This procedure eventually results in the "best" strategy for each player; the side and bottom arrays give the relative number of times each row and each column, respectively, can be played. In the above game, if the results are given in percentages, they should be(approximately): Max, [70.8%, 29.2%]; Min, [62.5%, 37.5%].

Classes and methods

Create a class GameTheory. This class should have a constructor public GameTheory(int[][] array). The constructor will save this array in a local variable, and many of the methods will use this "game."

Notice that at each turn, one of the players chooses a move randomly, according to his or her current mixed strategy. The other player then chooses the best response to that move, and updates his/her mixed strategy. To implement this, you should have the following methods:  The preceding three sentences are cruel and misleading, and should be ignored.

public static void main(String[] args)
Any class can have this method. You can start the program from any class with a main method, and the program will do whatever the main method for that class says to do. This main method should use the provided method to ask the reader for an array to read in, print the array, and tell whether it has a saddle point, and how each player should play. It should repeat this for as many arrays as desired, quitting when the provided method returns null instead of an array.

static int chooseRandomly(int[] weights)
Returns a number in the range 0..weights.length, chosen randomly according to the ratios in the weights array. For example, if the weights array is {2, 5, 3}, then the method will return: 0, 20% of the time; 1, 50% of the time; and 2, 30% of the time.
Hint: This is most easily done with one call to random.nextInt(int). Can you figure out how?
This method can be used to play the game, but is not used when determining optimal strategies.
int chooseBestRowForMax(int[] minsStrategy)
Returns the row number that is best for Max, when Min uses the given strategy.

int chooseBestColumnForMin(int[] maxsStrategy)
Returns the column number that is best for Min, when Max uses the given strategy.

void computeMixedStrategies()
Computes the best mixed strategy for Max, and the best mixed strategy for Min, for this game. These strategies are not returned by the method, but are instead kept in int[] fields of this Game object.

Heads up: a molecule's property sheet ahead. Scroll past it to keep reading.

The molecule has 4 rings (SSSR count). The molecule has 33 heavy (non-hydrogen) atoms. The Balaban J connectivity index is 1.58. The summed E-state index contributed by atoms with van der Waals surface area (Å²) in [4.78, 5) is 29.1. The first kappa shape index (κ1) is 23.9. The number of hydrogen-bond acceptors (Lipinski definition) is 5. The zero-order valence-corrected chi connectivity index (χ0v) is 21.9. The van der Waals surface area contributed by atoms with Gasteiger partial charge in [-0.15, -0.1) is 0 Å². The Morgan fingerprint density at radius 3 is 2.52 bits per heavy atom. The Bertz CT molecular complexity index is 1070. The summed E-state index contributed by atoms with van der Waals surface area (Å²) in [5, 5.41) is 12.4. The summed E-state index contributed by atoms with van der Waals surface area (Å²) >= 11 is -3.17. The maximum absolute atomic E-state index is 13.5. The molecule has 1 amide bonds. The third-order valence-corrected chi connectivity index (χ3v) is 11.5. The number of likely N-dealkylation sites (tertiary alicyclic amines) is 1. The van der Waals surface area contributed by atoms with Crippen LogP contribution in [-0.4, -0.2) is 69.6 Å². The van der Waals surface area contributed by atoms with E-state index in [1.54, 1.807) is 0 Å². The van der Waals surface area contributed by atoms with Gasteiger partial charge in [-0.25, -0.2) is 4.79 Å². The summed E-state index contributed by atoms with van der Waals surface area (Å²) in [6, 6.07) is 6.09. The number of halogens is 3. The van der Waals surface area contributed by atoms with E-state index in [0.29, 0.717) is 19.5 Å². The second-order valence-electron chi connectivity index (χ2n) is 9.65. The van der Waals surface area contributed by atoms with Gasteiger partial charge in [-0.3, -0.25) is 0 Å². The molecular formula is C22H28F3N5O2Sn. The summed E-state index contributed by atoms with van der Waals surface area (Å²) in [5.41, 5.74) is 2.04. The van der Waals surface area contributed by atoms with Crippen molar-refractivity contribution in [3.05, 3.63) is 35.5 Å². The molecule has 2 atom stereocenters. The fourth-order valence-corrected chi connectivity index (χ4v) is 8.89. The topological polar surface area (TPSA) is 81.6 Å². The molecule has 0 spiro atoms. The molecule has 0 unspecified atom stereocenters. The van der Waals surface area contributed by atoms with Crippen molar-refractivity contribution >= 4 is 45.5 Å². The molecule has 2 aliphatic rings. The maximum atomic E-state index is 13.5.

double[] getStrategyForMax()
If computeMixedStrategies() has been called for this game, return an array of doubles containing the best mixed strategy for Max. These doubles should sum to 1.0. (For example, if the int array contains {2, 7, 5, 6}, the array returned by this method should be {0.10, 0.35, 0.25, 0.3}. If computeMixedStrategies() has not been called, this method returns null.

double[] getStrategyForMin()
If computeMixedStrategies() has been called for this game, return return an array of doubles containing the best mixed strategy for Min. These doubles should sum to 1.0. If computeMixedStrategies() has not been called, this method returns null.

Supplied code

Your SaddlePoints class should be working properly. You can test it with DavesSaddlePointsTest.java.

In order to read in two-dimensional integer arrays, I have supplied a readIntArray method. It is included in a complete program, IntArrayReader.java, but you should copy just the method (and the necessary imports) and put them in your GameTheory class. The readIntArray method can throw exceptions; you should catch these exceptions in your code, and print a message to the user, but your program should continue to run.

Java is a good language--really!--but it does make file I/O ridiculously complex. Please do not ask me to explain to you how the readIntArray method works. If you are interested, this would make a good weekend project with a Java book.

JUnit tests

Write comprehensive JUnit tests for each of the above methods. Put these in a class named GameTheoryTest.

Since it's unwise to test floating-point numbers for equality (and since you won't get exact results in any case), you will need to use the following JUnit method:
     static void assertEquals(double expected, double actual, double delta)
where the expected value and the actual value should be within delta of each other in order to be considered approximately equal.

Include your earlier SaddlePointsTest class. If you had to make any changes in your SaddlePoints methods, make sure your unit tests still work.

Added requirements

Add Javadoc comments to all non-private classes, fields, and methods. Javadoc is optional for private fields and methods. You don't need to document your unit test methods--but use internal comments for anything unusual or confusing. The Javadoc for your GameTheory class must include @author tags for both yourself and your partner.

Be sure your source code is properly formatted, according to Java (not C) standards.

Due date

Thursday, November 11, before midnight. Zip your entire project folder, and submit it via Blackboard. The project should contain the new code (GameTheory.java and GameTheoryTest.java), and one copy of the previously-written SaddlePoints.java and SaddlePointsTest.java files (I don't care whose, yours or your partner's). Email submissions will go directly into the trash bin.